If you’re the parent of a child with autism, you’re not alone. It’s estimated that one out of every 110 children, and one out of every 70 boys, has some form of autism. You’re familiar with the day-to-day challenges and rewards of bringing up a child with this condition, but what would happen to your child if you were no longer in the picture?
It’s something no parent wants to think about, but for parents of kids with autism or other special needs, planning for the unthinkable is incredibly important. First, there’s your child’s emotional well-being to consider; if you pass away without nominating a guardian for your child, that decision could be left up to a judge. This is not the ideal scenario for any child, but it can be especially detrimental to pair an autistic child with a guardian who is not familiar with the condition and who does not know the child. This is why you should hand-pick a guardian who knows your child and who you’re convinced would do the best possible job of providing care in the event of your death.
Aside from the emotional concerns, there are significant financial concerns when it comes to children with special needs. For instance, it’s important to ensure that your child’s medical and therapeutic needs will be provided for even after you’re gone. However, the manner in which you leave your child an inheritance can have a huge impact on his or her quality of life. If your child receives SSI, Medicaid, or other government-funded benefits, leaving more than just a minimal amount of money or assets directly to your child can disqualify him or her from those benefits until the inheritance is used up. This can wreak havoc on your child’s lifestyle at an already difficult and stressful time. One solution to this problem is to establish a special needs trust for your child, rather than simply leaving a direct inheritance.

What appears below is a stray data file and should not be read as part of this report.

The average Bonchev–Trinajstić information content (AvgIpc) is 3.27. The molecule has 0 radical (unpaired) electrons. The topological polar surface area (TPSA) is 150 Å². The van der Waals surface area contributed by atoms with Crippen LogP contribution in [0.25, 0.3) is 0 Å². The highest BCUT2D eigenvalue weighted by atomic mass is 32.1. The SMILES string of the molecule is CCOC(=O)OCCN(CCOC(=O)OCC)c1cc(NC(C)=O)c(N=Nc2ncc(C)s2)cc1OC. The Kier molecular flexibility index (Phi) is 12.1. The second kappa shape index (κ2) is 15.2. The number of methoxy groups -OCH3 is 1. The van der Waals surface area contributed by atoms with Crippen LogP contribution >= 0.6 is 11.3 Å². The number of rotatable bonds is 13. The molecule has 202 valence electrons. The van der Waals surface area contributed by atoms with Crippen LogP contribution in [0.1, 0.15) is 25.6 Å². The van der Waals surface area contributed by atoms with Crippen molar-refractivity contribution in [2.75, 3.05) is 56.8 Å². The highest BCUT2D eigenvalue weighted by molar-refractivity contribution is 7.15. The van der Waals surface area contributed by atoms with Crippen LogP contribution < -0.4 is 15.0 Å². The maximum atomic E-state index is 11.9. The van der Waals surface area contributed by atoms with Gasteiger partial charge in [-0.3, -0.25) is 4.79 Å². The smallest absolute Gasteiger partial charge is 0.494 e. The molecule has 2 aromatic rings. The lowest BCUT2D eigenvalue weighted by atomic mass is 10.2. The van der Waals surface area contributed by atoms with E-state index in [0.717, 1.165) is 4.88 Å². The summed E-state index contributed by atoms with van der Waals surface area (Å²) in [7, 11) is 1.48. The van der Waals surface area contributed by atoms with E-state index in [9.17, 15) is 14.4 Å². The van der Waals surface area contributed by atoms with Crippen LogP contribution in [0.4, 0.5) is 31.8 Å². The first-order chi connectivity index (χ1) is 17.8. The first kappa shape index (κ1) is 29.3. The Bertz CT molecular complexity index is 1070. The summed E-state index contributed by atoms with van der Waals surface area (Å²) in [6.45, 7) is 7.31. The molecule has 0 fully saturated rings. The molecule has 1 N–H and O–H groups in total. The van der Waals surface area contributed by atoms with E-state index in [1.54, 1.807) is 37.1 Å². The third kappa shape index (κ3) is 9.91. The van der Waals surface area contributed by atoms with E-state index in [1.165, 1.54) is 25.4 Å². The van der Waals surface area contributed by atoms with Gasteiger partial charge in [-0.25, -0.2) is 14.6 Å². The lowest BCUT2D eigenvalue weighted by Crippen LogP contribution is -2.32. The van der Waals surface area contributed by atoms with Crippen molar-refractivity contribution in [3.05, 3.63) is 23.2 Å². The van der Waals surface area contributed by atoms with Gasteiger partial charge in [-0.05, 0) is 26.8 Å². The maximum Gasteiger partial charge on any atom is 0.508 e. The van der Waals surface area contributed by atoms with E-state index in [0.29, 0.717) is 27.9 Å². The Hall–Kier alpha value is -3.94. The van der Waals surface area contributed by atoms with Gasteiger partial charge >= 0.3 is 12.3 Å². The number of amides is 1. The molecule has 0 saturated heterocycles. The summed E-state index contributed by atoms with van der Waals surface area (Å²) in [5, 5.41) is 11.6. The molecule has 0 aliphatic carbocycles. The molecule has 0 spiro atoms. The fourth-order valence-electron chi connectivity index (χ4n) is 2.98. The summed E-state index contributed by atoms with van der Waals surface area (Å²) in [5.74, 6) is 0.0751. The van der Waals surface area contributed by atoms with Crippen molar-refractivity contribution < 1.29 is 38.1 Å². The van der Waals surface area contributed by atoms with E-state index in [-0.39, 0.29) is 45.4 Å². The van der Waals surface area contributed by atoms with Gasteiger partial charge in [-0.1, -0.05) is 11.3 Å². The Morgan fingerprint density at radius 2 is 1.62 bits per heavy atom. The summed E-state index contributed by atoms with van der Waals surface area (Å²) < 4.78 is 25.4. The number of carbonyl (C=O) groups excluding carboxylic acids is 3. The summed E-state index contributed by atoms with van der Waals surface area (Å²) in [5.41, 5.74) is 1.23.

Making sure your autistic child is protected and provided for, even in the face of unexpected circumstances, can seem like an overwhelming task. Fortunately, you don’t have to figure it out on your own. An experienced estate planning attorney can explain all your options and help you put together an estate plan that will work when it’s needed.